Many don't have the same regulatory protections as a debit card, consumer advocates say. Report a stolen debit card within a certain period, for example, and your losses from unauthorized transactions are capped. (Government and payroll prepaid cards do have those mandated protections.)
But the Network Branded Prepaid Card Association, made up of major players, says its members offer similar protections.
Prepaid cards can also carry hefty and numerous fees. Legislation was introduced in Congress late last year to ban fees for inactivity, customer service and balance inquiries, and to protect funds loaded on a card in case it's stolen or the company selling it goes bankrupt.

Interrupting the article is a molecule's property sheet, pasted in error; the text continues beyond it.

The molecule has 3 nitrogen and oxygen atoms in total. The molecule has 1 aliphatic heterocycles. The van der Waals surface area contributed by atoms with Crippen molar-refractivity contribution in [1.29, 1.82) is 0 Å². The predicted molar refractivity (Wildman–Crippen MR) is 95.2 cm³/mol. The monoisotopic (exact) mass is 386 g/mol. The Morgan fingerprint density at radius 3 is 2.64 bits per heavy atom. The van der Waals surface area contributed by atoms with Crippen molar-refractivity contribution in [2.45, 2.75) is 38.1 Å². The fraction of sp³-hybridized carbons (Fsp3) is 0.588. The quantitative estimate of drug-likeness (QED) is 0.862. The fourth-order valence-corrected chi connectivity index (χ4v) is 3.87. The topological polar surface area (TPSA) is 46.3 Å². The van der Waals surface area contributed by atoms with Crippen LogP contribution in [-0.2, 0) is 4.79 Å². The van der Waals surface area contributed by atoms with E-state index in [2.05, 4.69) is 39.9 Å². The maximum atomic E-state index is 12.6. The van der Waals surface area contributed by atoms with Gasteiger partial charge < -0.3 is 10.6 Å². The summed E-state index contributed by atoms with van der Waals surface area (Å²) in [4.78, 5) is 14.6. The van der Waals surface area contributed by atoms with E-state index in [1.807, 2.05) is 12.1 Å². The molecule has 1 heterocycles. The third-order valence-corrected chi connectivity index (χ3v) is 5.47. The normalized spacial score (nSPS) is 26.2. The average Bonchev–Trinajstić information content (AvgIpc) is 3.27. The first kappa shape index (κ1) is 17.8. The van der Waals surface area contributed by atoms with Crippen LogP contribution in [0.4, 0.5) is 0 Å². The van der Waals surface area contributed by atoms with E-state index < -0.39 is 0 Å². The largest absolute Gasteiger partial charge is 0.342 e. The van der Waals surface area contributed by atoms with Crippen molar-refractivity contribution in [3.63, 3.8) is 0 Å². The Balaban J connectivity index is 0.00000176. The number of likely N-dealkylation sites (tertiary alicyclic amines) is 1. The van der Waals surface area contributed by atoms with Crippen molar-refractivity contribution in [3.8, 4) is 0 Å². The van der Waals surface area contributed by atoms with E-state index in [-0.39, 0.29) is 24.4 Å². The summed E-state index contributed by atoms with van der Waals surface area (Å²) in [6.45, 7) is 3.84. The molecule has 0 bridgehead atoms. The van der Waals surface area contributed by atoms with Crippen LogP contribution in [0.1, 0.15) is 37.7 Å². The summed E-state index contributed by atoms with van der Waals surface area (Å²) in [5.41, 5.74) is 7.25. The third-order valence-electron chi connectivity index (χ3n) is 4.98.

A Consumers Union report last fall found more than half of 19 cards surveyed carried activation fees ranging from $3 to $39.95. Most assessed monthly fees from $2.95 to $9.95; half included an inactivity fee, and all charged for ATM withdrawals. Some cards listed a "shortage" fee that would be triggered if you spend more than the amount on the card.
Even though competition has intensified, that hasn't brought down fees or led to any standardization, says Suzanne Martindale, associate policy analyst with Consumers Union. "The fees still vary so widely from card to card," she says.